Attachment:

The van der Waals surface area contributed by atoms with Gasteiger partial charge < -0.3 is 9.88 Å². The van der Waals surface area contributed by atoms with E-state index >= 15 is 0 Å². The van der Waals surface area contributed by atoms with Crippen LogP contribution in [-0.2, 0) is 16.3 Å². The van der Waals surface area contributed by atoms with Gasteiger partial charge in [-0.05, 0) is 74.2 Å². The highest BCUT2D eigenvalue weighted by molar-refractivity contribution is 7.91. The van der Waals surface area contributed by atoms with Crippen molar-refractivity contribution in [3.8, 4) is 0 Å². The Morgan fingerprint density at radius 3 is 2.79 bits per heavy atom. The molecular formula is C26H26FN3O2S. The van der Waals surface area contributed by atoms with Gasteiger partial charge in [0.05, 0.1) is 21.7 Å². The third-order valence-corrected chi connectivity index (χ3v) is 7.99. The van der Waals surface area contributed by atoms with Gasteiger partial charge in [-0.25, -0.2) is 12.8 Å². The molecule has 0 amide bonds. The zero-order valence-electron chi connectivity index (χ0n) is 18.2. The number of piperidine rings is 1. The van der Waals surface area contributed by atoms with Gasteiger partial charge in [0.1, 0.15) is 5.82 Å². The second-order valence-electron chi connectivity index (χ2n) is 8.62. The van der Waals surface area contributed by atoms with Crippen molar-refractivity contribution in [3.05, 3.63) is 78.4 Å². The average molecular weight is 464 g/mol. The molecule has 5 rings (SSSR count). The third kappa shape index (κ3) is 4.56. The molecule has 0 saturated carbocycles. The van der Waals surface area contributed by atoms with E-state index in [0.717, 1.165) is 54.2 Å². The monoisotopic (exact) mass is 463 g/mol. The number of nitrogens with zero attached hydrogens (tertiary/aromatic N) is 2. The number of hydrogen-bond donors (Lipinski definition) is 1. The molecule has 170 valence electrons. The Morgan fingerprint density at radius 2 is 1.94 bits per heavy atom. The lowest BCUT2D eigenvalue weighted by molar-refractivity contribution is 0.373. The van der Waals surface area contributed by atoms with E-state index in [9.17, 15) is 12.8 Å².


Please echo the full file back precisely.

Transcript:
The van der Waals surface area contributed by atoms with Gasteiger partial charge < -0.3 is 9.88 Å². The van der Waals surface area contributed by atoms with E-state index >= 15 is 0 Å². The van der Waals surface area contributed by atoms with Crippen LogP contribution in [-0.2, 0) is 16.3 Å². The van der Waals surface area contributed by atoms with Gasteiger partial charge in [-0.05, 0) is 74.2 Å². The highest BCUT2D eigenvalue weighted by molar-refractivity contribution is 7.91. The van der Waals surface area contributed by atoms with Crippen molar-refractivity contribution in [3.8, 4) is 0 Å². The Morgan fingerprint density at radius 3 is 2.79 bits per heavy atom. The molecular formula is C26H26FN3O2S. The van der Waals surface area contributed by atoms with Gasteiger partial charge in [0.05, 0.1) is 21.7 Å². The third-order valence-corrected chi connectivity index (χ3v) is 7.99. The van der Waals surface area contributed by atoms with Gasteiger partial charge in [-0.25, -0.2) is 12.8 Å². The molecule has 0 amide bonds. The zero-order valence-electron chi connectivity index (χ0n) is 18.2. The number of piperidine rings is 1. The van der Waals surface area contributed by atoms with Gasteiger partial charge in [0.1, 0.15) is 5.82 Å². The second-order valence-electron chi connectivity index (χ2n) is 8.62. The van der Waals surface area contributed by atoms with Crippen molar-refractivity contribution in [3.05, 3.63) is 78.4 Å². The average molecular weight is 464 g/mol. The molecule has 5 rings (SSSR count). The third kappa shape index (κ3) is 4.56. The molecule has 0 saturated carbocycles. The van der Waals surface area contributed by atoms with E-state index in [0.717, 1.165) is 54.2 Å². The monoisotopic (exact) mass is 463 g/mol. The number of nitrogens with zero attached hydrogens (tertiary/aromatic N) is 2. The number of hydrogen-bond donors (Lipinski definition) is 1. The molecule has 170 valence electrons. The Morgan fingerprint density at radius 2 is 1.94 bits per heavy atom. The lowest BCUT2D eigenvalue weighted by molar-refractivity contribution is 0.373. The van der Waals surface area contributed by atoms with E-state index in [9.17, 15) is 12.8 Å².